Yeah, it’s a clownfish thing. Deal with it.
Friday, March 16, 2012
Monday, March 5, 2012
Ben Forman was just an ordinary guy, a young professional starting his first job and falling in love with his girlfriend. Living in the outskirts of a southern city, he didn’t think the zombie activity so common in the major cities would hit so close to home. But it was becoming clear that the mysterious infection reanimating the deceased was a growing epidemic across the country. The question was, would he stay alive or become the undead?
I was a little unsure of what this book would be, and it seems like the book was equally confused. The premise is sound, and promising – Our sinful nature is like an undead Zombie which will devour us if we don’t learn to kill it.
It is written as a parallel text; with each chapter of the fictional story being followed by a chapter of theology from the author about our sinful nature. The writing style was bad, but I will deal with that elsewhere.
The fictional account of the Zombie hunting is interspersed with theology that is obviously supposed to explain what is going on in the fiction. The link is tenuous on occasion, and downright confusing at times. There is a section where the fiction talks about the creation of the ZTF (Zombie Task Force) and how they are committed to working in teams and eradicating the last trace of infection. This is fine and well, especially where he says in the theology section how we are all “part of the ZTF”. But I don’t know what that means when he goes on to tell us how if one of the ZTF agents is bitten, his partner’s job is to shoot him in the head before he can turn into a zombie. I think we might be taking Christian Accountability Partners a little too seriously here?
The theology was bland, and I found myself wanting to skip it to get to the action. Unfortunately there was very little of that either.
It tried to be too many things, and ended up doing neither particularly well.
Like a Zomie, it was neither truly alive, nor truly dead - It just stank.
Friday, March 2, 2012
My wife is a strong woman, probably stronger than me. She gives me strength, and she is more than capable of looking after herself. However, if anyone talks ill about her in my presence…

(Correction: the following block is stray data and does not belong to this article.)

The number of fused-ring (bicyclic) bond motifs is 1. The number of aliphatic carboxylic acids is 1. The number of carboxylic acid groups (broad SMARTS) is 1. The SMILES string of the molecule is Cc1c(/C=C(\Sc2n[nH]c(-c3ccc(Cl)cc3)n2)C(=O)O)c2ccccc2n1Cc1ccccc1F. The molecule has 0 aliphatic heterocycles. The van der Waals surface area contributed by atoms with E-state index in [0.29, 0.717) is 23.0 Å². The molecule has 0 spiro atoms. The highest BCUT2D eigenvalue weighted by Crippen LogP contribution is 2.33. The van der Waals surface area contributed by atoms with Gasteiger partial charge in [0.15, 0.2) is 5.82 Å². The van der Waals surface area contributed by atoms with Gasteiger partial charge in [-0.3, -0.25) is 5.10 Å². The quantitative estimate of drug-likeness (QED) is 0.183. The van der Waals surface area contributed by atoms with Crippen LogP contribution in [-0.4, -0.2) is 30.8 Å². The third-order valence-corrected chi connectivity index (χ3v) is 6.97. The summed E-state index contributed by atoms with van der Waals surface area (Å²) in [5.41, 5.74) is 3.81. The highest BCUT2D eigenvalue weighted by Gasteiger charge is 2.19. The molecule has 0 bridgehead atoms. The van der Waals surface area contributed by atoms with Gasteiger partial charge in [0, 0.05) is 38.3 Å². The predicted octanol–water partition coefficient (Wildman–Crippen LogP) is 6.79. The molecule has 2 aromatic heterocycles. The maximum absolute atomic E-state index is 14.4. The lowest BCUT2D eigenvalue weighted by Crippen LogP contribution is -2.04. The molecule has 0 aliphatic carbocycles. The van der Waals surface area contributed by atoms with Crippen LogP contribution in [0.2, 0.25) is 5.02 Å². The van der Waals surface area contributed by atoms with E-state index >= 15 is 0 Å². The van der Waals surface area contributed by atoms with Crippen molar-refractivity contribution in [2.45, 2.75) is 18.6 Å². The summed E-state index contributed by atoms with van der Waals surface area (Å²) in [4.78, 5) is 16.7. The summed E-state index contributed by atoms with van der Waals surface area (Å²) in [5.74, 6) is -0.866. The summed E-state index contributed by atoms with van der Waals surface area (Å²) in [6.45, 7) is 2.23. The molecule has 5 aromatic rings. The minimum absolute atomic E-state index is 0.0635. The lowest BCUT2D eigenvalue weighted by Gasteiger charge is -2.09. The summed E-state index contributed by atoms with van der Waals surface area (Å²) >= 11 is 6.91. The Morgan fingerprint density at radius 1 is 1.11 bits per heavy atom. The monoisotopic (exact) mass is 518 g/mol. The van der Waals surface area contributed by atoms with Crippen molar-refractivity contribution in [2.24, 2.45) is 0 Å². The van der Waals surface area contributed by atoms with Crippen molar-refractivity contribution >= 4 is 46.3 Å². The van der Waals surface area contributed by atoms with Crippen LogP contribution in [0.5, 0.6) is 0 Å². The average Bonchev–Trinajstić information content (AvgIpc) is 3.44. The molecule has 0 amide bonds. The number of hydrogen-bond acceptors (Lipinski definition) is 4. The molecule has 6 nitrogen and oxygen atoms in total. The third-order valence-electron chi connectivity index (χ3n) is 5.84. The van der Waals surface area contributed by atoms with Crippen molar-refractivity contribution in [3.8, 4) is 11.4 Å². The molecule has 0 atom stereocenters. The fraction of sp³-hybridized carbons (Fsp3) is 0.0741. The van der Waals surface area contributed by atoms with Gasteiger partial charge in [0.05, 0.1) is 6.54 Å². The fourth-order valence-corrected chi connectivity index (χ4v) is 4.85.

there will be a reckoning!
I love her, and I am very jealous of her. And people know that. They know that I will defend her if they attack her, or try to break her down. It might be their democratic right in an open and free society with freedom of speech to verbally abuse my wife, and take her name in vain. But they don’t. Because they respect my decision, and they respect the fact that I will fight for her.
So why do we sit back and let people say things about God in our presence without responding? Why do we let people take his name in vain in our presence? We say it is because we don’t want to push our faith on them, and they have rights as well.
Agreed, but do we take His name and reputation as seriously as our wife’s? Of course He can defend himself better than we can, and He does not need us to stand up for him.
But what does it say when we do not?
What would it say about our wife if we sat in a group of people who made fun of her and did nothing? What would it say about our relationship with her?
Thursday, March 1, 2012
When something makes her happy, it gives me joy. When something makes her sad, I grieve as well.
What is important to her is important to me. We share a heart for things, and I want to be part of her passions.
What does God care about and value?
- Redemption of his people.
- Finding all his children.
Paul says (thanks to The Message)
The thing that has me so upset is that I care about you so much—this is the passion of God burning inside me! I promised your hand in marriage to Christ, presented you as a pure virgin to her husband. And now I'm afraid that exactly as the Snake seduced Eve with his smooth patter, you are being lured away from the simple purity of your love for Christ.
(2 Corinthians 11:2-3)
God is all about redeeming his people and bringing them back to a relationship with Him. Shouldn’t we be as well?